This week in our school, the grades 7-10 classes had a scheduled ski trip.  They went yesterday, had a great time.  But the rule is, if you don’t go you’re in class or you get an unexplained absence…even if your parents choose to keep you home for whatever reason.  Whatever, I can agree or disagree but it doesn’t do any good to argue this point.  What really burns me is the fact that one student broke his leg last week.  He was looking forward to the ski trip and in my day he would have been on the bus, enjoying the sights and camaraderie of his classmates anyways.  But no, at this school what was he doing? Writing a 10 page essay. TEN PAGES.    He is being punished because of an accident.  I shake my head.  If I were his parents I’d be in that office so fast. There’s NO WAY my kid should have to do an assignment that no other kid has to do because of his physical situation.  This is , after all, PHYSICAL EDUCATION.  I wonder what would happen to a kid in a wheelchair?? Oh wait, there was a kid in a wheelchair last year due to a severe car accident.  He had to write several essays.

Parents, this is so ridiculous.  The very teachers we trust to care for, mentor and motivate our kids are sometimes the ones who are responsible for breaking their spirits and abusing their power over our children.  These teachers belong to a union that would NEVER allow them to be treated in such a manner and yet, here we are allowing them to intimidate and control our kids using threats, abusive language and tasks and punishments.  I am so fed up.  And this is not over.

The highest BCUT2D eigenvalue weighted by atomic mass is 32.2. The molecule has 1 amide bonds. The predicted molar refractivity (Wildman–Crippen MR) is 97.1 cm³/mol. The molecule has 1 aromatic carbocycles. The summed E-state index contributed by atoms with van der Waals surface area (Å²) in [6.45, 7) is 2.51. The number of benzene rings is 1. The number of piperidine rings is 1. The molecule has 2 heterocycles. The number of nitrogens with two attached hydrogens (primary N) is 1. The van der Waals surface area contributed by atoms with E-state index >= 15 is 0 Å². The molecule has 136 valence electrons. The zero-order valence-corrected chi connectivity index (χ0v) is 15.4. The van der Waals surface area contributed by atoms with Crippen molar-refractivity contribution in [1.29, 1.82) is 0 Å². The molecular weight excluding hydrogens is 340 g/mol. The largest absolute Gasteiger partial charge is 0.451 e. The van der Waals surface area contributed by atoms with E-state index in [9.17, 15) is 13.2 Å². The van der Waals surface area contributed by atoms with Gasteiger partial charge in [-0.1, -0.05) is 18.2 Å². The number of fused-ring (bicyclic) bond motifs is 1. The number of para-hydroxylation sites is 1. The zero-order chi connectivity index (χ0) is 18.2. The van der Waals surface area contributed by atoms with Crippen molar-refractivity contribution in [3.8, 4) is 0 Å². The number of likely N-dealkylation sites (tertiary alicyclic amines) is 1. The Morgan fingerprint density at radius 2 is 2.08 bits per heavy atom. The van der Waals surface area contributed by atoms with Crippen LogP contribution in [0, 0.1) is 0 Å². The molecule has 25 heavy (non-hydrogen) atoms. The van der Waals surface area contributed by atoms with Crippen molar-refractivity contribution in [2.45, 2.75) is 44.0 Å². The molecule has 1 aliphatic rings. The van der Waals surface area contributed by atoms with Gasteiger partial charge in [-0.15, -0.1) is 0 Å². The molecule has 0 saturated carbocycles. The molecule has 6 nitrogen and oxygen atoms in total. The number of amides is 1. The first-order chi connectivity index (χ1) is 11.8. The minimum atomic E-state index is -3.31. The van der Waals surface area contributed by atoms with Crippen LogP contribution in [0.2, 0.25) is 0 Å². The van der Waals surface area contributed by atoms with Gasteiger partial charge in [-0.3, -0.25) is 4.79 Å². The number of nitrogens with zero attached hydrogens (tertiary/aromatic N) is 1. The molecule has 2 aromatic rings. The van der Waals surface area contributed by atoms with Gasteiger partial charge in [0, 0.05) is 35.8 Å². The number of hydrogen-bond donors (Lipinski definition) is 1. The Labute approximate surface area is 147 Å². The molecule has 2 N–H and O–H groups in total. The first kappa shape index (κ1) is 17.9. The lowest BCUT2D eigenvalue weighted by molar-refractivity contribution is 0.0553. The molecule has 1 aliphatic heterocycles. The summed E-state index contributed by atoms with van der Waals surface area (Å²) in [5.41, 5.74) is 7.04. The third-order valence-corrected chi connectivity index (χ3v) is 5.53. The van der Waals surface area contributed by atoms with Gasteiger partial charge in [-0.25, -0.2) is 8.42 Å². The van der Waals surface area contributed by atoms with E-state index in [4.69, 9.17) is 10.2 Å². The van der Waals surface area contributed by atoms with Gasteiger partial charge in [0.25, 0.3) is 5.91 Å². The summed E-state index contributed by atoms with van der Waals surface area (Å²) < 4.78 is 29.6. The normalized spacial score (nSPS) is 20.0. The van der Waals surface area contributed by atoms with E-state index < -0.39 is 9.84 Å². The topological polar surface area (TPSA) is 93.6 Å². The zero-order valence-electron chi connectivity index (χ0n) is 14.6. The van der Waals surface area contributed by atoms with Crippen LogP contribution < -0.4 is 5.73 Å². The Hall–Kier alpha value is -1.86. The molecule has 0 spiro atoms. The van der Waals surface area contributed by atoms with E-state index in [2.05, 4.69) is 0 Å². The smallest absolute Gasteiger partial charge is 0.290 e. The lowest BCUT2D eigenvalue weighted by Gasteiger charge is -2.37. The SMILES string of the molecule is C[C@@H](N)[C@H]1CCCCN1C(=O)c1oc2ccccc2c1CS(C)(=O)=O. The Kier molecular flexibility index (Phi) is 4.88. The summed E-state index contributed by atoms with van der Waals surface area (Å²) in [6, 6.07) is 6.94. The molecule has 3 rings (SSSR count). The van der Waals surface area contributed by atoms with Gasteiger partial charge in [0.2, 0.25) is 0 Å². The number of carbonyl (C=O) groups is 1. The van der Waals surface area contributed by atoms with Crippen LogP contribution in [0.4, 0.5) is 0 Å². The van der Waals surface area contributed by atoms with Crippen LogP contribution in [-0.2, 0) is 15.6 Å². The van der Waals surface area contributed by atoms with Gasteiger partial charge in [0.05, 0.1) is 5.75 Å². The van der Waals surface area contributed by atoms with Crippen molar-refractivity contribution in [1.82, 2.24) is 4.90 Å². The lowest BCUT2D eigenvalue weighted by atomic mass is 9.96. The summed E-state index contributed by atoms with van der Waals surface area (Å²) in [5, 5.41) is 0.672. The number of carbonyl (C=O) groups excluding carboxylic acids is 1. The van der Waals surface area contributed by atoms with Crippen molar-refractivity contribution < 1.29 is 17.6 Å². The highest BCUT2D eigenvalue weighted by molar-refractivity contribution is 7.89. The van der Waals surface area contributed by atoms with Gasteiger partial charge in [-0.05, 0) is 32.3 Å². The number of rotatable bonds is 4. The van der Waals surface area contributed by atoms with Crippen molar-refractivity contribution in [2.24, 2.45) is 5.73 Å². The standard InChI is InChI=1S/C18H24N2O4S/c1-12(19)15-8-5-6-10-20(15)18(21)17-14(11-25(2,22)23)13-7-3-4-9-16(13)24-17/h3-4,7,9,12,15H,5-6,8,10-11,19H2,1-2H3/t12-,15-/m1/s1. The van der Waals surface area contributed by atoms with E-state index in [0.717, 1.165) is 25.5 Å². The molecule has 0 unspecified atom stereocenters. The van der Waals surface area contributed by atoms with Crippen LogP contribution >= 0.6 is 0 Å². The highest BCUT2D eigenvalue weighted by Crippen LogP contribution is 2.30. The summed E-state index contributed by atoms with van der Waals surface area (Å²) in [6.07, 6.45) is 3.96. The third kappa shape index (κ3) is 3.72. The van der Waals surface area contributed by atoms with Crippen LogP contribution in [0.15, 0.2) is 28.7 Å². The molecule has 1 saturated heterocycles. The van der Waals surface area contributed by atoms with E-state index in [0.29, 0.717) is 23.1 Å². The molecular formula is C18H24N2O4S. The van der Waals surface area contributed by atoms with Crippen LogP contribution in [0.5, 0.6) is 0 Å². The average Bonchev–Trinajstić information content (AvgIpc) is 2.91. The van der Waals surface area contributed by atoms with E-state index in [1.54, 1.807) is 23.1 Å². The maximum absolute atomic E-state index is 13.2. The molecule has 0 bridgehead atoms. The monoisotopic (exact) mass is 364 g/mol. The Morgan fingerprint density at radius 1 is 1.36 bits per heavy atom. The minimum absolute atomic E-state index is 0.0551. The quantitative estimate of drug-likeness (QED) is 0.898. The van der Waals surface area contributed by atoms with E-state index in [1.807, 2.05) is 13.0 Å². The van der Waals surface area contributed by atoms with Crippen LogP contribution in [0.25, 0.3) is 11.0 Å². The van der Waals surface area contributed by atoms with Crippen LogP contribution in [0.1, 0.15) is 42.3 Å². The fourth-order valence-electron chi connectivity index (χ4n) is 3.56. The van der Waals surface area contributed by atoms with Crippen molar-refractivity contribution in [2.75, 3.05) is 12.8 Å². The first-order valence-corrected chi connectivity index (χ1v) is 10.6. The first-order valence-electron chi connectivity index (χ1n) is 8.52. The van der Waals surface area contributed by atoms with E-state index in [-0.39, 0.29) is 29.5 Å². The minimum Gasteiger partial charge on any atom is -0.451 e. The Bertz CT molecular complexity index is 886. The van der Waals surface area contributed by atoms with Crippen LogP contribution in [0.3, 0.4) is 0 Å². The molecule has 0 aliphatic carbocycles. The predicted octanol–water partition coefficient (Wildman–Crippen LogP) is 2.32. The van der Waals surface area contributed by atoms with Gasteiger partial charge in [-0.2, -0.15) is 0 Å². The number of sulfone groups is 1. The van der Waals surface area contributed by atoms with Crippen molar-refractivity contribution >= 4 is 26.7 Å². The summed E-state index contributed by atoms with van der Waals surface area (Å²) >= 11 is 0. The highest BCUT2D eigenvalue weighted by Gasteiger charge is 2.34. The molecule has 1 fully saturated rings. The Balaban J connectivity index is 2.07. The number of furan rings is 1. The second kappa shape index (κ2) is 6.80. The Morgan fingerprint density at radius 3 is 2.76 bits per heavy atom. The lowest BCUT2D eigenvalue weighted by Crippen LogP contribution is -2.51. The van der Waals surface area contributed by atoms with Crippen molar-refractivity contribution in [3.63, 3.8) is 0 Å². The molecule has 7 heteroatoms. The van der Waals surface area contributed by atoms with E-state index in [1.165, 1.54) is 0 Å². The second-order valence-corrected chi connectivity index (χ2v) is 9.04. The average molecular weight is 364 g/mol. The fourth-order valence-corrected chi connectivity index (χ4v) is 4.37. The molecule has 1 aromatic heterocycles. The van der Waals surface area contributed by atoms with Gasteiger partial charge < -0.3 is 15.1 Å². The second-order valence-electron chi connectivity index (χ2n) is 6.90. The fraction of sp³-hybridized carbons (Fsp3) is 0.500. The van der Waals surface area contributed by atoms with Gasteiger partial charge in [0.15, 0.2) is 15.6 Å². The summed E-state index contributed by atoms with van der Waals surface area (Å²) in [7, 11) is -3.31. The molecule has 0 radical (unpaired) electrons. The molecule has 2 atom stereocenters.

Bring back the slides and twirly rides on playgrounds.  Let the kids play shinny at noon.  Allow the kids to scrape their knees, get a little rough and in the midst of it have fun and ENJOY being active! We have taken away everything that is fun about being a kid and growing up.  Kids can’t climb trees because they might fall. They can’t step on any ice surface because they might slip and hurt themselves.  Trampolines are dangerous. Skiing is dangerous.  Hockey is deadly. And walking to a nearby swimming pool might get you hit by a car.  There is nothing fun anymore.

I say “let them fall, let them fail but PLEASE don’t push them over the edge to never want to be active in their adult lives.


Next post~ Part 3….My take on Outcome Based Education


8 thoughts on “The Phys Ed Conundrum {Part 2 of the Let Them Fall, Let them Fail..series}